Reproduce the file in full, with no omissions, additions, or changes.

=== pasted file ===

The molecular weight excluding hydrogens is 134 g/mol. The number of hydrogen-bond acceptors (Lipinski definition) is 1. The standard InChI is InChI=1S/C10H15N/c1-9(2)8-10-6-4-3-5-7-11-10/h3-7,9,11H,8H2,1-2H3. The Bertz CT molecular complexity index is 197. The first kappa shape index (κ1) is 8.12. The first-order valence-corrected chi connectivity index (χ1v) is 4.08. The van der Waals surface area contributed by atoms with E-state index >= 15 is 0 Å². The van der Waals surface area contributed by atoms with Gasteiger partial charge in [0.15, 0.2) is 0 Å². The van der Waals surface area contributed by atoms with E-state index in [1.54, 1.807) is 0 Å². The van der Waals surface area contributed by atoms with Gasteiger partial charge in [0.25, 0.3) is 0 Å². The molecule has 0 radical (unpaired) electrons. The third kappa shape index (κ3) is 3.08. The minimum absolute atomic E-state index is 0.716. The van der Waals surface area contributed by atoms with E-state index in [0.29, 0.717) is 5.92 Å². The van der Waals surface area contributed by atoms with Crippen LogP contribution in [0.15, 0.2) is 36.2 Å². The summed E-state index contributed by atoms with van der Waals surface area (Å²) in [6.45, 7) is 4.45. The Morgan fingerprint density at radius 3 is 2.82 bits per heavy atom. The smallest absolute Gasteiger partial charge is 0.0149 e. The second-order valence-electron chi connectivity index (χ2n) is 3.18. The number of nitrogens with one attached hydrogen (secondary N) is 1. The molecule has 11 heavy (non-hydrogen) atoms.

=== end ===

The molecular weight excluding hydrogens is 134 g/mol. The number of hydrogen-bond acceptors (Lipinski definition) is 1. The standard InChI is InChI=1S/C10H15N/c1-9(2)8-10-6-4-3-5-7-11-10/h3-7,9,11H,8H2,1-2H3. The Bertz CT molecular complexity index is 197. The first kappa shape index (κ1) is 8.12. The first-order valence-corrected chi connectivity index (χ1v) is 4.08. The van der Waals surface area contributed by atoms with E-state index >= 15 is 0 Å². The van der Waals surface area contributed by atoms with Gasteiger partial charge in [0.15, 0.2) is 0 Å². The van der Waals surface area contributed by atoms with E-state index in [1.54, 1.807) is 0 Å². The van der Waals surface area contributed by atoms with Gasteiger partial charge in [0.25, 0.3) is 0 Å². The molecule has 0 radical (unpaired) electrons. The third kappa shape index (κ3) is 3.08. The minimum absolute atomic E-state index is 0.716. The van der Waals surface area contributed by atoms with E-state index in [0.29, 0.717) is 5.92 Å². The van der Waals surface area contributed by atoms with Crippen LogP contribution in [0.15, 0.2) is 36.2 Å². The summed E-state index contributed by atoms with van der Waals surface area (Å²) in [6.45, 7) is 4.45. The Morgan fingerprint density at radius 3 is 2.82 bits per heavy atom. The smallest absolute Gasteiger partial charge is 0.0149 e. The second-order valence-electron chi connectivity index (χ2n) is 3.18. The number of nitrogens with one attached hydrogen (secondary N) is 1. The molecule has 11 heavy (non-hydrogen) atoms.